Saturday, August 30, 2008

A Night On The Town With Edouard Manet

Edouard Manet, Bar at the Folies Bergere, 1881-1882

Manet takes us out to one of the swankiest spots in late 19th century Paris, the Folies Bergere, a huge establishment, a combination of dinner theater and circus, and what does he do, he spends all his time at the bar painting the barmaid. It is remarkable that Manet, who was born into money and never had to worry about meeting bills a day in his life, had such genuine feeling for the lives of these working girls. One of them is central focus of his last and greatest painting.
She is the only person who we see directly. All that exciting nightlife in the painting is in fact a reflection in a mirror behind her. We only get a tiny glimpse of the floor show, if you look up in the upper left corner, you can see the legs of a trapeze artist hanging down from the top edge. We are alone with her in her isolation from all the glamorous night life going on around her, and that is summarized in that splendid sparkling still life of bottles of champagne and liqueurs, oranges, and roses for sale. In some ways, she is as much on display and available as those bottles. We see ourselves reflected in the mirror already negotiating a sale with her; perhaps a drink, more likely the price of an assignation.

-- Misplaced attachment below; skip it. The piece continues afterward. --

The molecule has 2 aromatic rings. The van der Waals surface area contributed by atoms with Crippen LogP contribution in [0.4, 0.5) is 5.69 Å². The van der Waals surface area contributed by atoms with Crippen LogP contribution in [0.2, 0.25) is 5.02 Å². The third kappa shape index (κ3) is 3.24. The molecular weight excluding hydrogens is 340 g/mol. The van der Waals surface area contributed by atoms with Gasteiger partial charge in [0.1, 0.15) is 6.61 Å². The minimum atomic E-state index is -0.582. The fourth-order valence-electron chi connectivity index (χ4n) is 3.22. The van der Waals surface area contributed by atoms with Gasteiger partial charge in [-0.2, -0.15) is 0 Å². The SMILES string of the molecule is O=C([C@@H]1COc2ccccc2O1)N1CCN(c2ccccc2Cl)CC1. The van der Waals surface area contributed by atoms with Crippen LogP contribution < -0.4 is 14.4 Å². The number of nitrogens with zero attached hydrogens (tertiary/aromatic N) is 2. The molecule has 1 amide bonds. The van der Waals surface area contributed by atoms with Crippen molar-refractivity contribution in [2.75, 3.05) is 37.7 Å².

Like a sacred relic or a monstrance on an altar or a saint in an icon, she occupies the dead center of the picture. But she certainly is not there to be worshiped or adored. She is there to be available and accommodating. The most striking part of the painting is her face. It is expressionless as she looks just past us. We are not privy to her thoughts. That is the one thing here that is not available to us. Even if she offers herself to us for sale, she remains ultimately impenetrable and self-posessed. That is the most dramatic aspect of this picture. What for us is a great time, perhaps even the thrill of a lifetime, is for her a job and only a job.


it's margaret said...

Is that really her back in the mirror? I mean that's how I've always read it. and,--because, if so, it is kinda like an alice-in-wonderland thing, as that girl's hand is elevated to take something from the man..... yes?

Counterlight said...

Why yes, that is her, but she's doing something completely different with a different attitude than what she is giving us who look directly at her. Also, she and her reflection do not line up very accurately. If they did, we wouldn't be able to see very clearly either the surrounding nightlife or her transaction with her customer.
Artists, and movie directors, use mirrors for this kind of drama-in-a-drama all the time.

susan s. said...

I don't think she has her hand elevated. Maybe that is one of those vague things that happened in some of his works, but the elbow does not appear to be bent. But I am just probably seeing it differently. I clicked on it to make it bigger after reading your comment, Margaret.

Mike in Texas said...

I hope your students have some small inkling of what a fine teacher you are, Counterlight.

Having been a music professor in an earlier career, I am quite familiar with the many many blank stares of incomprehension along with the few faces lit up with understanding.